The Biggest Little Crime in the World

The Biggest Little Crime In The World

The Biggest Little Crime in the World is the third book in the popular Ham McAllister Series and follows the lives of two LA Homicide detectives turned private eyes.

Once Ham walks his partner down the aisle to her famous love of her life, shots ring out and Russ Porter is shot. It’s rumoured that Porter has been shot and killed by an assassin with another unknown casualty at the scene. The duo go on the hunt to uncover the monster that did this and end up with a lot more than they bargained for. The duo uncover a crime that is quickly dubbed ‘the biggest little crime in the world’.

I enjoyed this book. It was fast paced, immediately threw you into the action and kept the suspense building from the first shot to the last chapter. This book kept me on the edge of my seat right until the very end.

I really enjoyed Drew Thorton as a character. I am a fan of strong female leads and that’s exactly what Thorton is within this book. She is multifaceted but also vulnerable and her character gets more dynamic as the duo go on a quest for revenge. When the revenge finally happens, I got chills.

However, the banter is a bit much to deal with at times between the duo. While reading this book, it felt like there was too much dialogue between characters that could’ve been explained in a sentence or two of descriptive writing.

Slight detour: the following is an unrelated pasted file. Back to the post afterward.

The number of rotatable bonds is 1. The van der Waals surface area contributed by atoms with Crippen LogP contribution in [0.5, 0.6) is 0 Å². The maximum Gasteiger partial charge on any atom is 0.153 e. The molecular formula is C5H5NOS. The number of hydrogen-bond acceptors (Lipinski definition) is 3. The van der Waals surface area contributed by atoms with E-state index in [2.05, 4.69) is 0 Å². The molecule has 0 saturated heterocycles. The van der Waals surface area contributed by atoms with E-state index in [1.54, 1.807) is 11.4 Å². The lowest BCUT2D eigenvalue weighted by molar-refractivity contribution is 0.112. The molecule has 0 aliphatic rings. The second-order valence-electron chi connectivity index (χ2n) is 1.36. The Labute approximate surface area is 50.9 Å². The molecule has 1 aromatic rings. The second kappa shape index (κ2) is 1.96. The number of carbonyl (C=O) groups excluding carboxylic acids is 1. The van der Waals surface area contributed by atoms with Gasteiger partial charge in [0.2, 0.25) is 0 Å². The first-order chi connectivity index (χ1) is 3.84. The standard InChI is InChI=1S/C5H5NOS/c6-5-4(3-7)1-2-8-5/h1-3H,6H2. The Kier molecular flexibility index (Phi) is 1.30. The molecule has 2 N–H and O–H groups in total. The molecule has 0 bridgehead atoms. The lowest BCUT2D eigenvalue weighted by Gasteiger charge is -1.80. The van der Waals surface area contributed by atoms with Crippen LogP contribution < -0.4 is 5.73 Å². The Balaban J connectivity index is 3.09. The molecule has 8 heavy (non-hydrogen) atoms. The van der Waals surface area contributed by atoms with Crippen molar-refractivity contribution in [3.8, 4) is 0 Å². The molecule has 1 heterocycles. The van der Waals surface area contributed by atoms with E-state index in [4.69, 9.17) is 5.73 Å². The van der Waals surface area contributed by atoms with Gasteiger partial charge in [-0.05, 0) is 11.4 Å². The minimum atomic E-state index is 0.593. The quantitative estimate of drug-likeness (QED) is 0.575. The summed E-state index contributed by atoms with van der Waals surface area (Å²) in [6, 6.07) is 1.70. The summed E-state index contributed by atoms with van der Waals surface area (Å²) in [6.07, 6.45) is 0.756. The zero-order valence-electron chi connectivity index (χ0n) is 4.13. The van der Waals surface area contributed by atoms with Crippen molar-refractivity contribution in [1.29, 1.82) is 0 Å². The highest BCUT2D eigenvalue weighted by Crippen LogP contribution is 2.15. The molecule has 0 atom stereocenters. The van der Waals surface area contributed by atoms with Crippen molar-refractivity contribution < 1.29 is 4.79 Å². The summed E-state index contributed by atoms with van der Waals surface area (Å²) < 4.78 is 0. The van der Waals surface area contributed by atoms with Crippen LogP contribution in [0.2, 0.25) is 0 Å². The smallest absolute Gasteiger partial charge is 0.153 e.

The descriptive language in this book is something I truly enjoyed. The author has a varied vocabulary and this comes across in a few choice sentences, such as ‘lights and siren its fateful companion’ when describing an ambulance speeding away. I’ve never heard it be explained like that before and it was refreshing to read fresh prose.

The relationship between Ham and his son Dylan is very sweet as well. Although it’s not at the forefront of the book, it’s a nice reminder every now and again and the dialogue between the pair is nice to read. It was a welcome break from the fast paced nature of the book.

As I am not very informed about the lives of private detectives, this was a very interesting read. I keep forgetting that the world isn’t as black and white as I think it is so when Ham bribes a hotel manager in order to get access to some video tapes, I was shocked and yet reminded that this is what happens in the real world. Therefore, it is clear that Kroetch does a good job of immersing the reader while informing them of a world they might not know about. 

Pages: 241 | ASIN: B0741PZ8SB

Buy Now From Amazon.com

About Literary Titan

The Literary Titan is a book review website which consists of mostly fiction books, but we do enjoy non fiction works that we're excited about. All reviews are the reviewer’s honest opinion. We love books and read constantly (seriously, it’s an addiction). We're always open to book review requests and have aspirations of one day being sucked into the Twilight Zone episode with Burgess Meredith where all he wants to do is read, but can’t until the world ends; you know what I mean?

Posted on August 30, 2017, in Book Reviews, Four Stars and tagged , , , , , , , , , , , , , , , , , , , , , , , , , , , , , , , , , , , , , , , , . Bookmark the permalink. Leave a comment.

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